Mom didn’t say it was a blessing that time. In fact she didn’t say anything at all because she’d caught the sickness too while taking care of him. I don’t remember much about how things went, if I was alone and if so for how long, how I ate, or anything except for the day they drew their last breaths. I’d come to know and understand what death was by then. I’d seen too much of it. I also knew from the TV if death was in your house you were supposed to call a series of numbers on your phone and then hang up; you didn’t have to say anything, just hang up. If they called back and you didn’t answer they would send someone out to help. This was supposed to be so that people too sick or who were alone and knew they were dying could call and help the authorities do what was necessary. It was billed as responsible citizenship.
The next thing I clearly remember is some guys dressed in space suits busting in the door with a small battering ram. There were people with guns too and they ran from room to room while I simply stared at them. After they saw there was no one left but me the guys with guns went outside to guard things. The spacesuits didn’t even bother looking at me after that. They just started writing on a clipboard and then took my parents to a big refrigerated truck that was outside. When they finally got around to noticing me I did get scared.
I knew I wasn’t dead and part of me knew my parents weren’t in the bodies that had been carried away. They were gone to Heaven to be with my sister and brother and that was supposed to be a blessing. What I didn’t understand was why I hadn’t been allowed to go. Part of me wanted to ask the people in the space suits but part of me had gone away although I didn’t realize it. I wanted to just go with my parents’ bodies but at the same time some spark in me fought it tooth and nail.
Then some people showed up outside and they seemed angry and tired and were yelling at everyone for making things more complicated by not taking me out and having me ready and all the paperwork filled out. Right then something let go of the last bit of my old self and when this half-crazy woman stomped into the house trying to jerk my arm to make me go with her I turned into a feral kid whose mind was mostly a confused mess of nothing but anger and instinct. I fought tooth and nail and when I bit the hand that was trying to drag me out the woman drew back like she was going to belt me one.
Before she could a guy in a funny uniform with a mask and respirator on his face pushed her away. I remember he was really angry but I can’t remember about what exactly, all I knew was that it wasn’t at me. I can still hear that guy shouting at the social working to shut up and if she raised a hand to me again she’d be off to a work camp as fast as he could arrange it. The woman was outraged but I could see fear on her face as well. The lesson I learned from that was power and control didn’t always mean the one that could hit the hardest.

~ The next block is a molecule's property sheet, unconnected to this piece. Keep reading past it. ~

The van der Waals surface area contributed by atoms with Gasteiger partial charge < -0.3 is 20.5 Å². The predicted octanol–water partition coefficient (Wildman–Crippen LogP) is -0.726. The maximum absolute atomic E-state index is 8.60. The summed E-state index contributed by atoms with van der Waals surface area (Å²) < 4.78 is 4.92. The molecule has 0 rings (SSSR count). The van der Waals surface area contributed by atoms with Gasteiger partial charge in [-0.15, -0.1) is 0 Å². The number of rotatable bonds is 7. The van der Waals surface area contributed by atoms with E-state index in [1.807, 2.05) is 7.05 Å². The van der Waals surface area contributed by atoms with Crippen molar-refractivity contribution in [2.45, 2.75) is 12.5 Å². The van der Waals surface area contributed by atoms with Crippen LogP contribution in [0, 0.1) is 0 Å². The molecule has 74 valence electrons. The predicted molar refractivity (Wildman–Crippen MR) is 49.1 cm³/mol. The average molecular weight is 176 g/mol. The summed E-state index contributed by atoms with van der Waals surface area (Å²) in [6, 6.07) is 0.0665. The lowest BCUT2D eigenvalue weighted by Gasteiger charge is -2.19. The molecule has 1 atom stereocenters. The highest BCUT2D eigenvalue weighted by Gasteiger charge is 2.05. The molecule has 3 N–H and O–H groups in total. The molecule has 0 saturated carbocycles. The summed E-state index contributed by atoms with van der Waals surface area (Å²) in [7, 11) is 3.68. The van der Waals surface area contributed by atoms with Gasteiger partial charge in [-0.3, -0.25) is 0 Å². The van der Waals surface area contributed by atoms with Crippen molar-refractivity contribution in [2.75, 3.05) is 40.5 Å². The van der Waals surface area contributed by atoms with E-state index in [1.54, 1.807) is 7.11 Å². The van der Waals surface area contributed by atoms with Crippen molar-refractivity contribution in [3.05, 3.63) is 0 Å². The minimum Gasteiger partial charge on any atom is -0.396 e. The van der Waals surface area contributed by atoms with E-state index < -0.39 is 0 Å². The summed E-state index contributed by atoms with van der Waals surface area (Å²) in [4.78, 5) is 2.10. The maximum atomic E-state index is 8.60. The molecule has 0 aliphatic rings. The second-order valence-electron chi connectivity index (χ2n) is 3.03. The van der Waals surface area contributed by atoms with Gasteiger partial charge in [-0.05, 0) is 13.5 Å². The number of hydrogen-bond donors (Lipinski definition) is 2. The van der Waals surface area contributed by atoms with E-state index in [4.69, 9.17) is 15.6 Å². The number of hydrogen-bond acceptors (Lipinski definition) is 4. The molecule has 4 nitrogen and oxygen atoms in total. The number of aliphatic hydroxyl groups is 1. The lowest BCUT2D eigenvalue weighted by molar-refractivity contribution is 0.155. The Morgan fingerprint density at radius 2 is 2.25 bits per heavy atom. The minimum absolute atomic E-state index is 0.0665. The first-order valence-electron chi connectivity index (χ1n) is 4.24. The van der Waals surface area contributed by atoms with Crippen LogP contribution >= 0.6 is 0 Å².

I can’t remember what the guy’s face looked like through the mask but I remember his hands. His voice sounded funny coming out of the intercom on the respirator. “It’s all right kid. I have to go to Central anyway so you’ll come in the truck. Now let’s get you some stuff packed up.”
He took my school backpack and dumped everything out. Then he went around the house putting things in it. He pulled the album that had the DVDs with our family pictures on them and put it in there. He stuck in the family Bible that had all of the different papers stuck between the pages. He took a bag from the kitchen and put the few pieces of jewelry my mother had in it; that was stuck deep in the inside zipper of the pack. A lady that was with him put a couple of changes of clothes and some personal hygiene items in there like my toothbrush and hairbrush. I took my wind up music box and my Barbie doll and also shoved in all of the clothes my mother had sewed for her. When they weren’t looking I went into my brother’s room and took his slingshot that he used to keep the birds out of the garden and then into my parents’ room. I didn’t know what I was doing but someone … or Some One … must have been guiding me. I took the tin that my mother kept her hair clips in, a couple of her hair scarfs that she always wore, and then my father’s utility belt that he always wore to work. I barely had time to hide that stuff in the back pack before the man found me.
“There you are.” He bent down beside me and said, “Better put this sweater on, it’s cool out there today.” I don’t know why I trusted him but I did. I think sometimes you just know.
I don’t remember leaving the house. I don’t remember getting in the truck that followed the one that held the bodies. I do remember getting out of the truck because the guy stopped me and got down on my level. “Now, the place you’re going to is rowdy and some of those kids play rough, most of them are from the inner city. I wouldn’t leave you here but all of the other holding stations are full.” He put my back pack into my hands. “This is yours, just like your jacket and your shoes. They don’t belong to anyone else, just you. Don’t let those kids take it from you and don’t give it to any of the adults to hold either because they won’t even if they say they will. What’s yours is yours to be responsible for. And when it is dinner time, fight for your share; you’ll have to or you’ll go hungry. And … and don’t get backed into a corner, especially not by any of the boys. Just don’t.” I listened to his voice and it was like words were being written into a secret place inside of me.
The woman that had packed my clothes said, “She’s out of it. I doubt she even understands half of what you are saying.”
I remember he took my arm and said, “Oh she understands. And she’ll remember. Won’t you kid?” For the first and last time I looked into that masked face, tried so hard to see what was behind it, but not seeing his eyes all I did was nod.
As the uniforms walked away a couple of new people in medical scrubs walked forward and I was shepherded into the next phase of my life.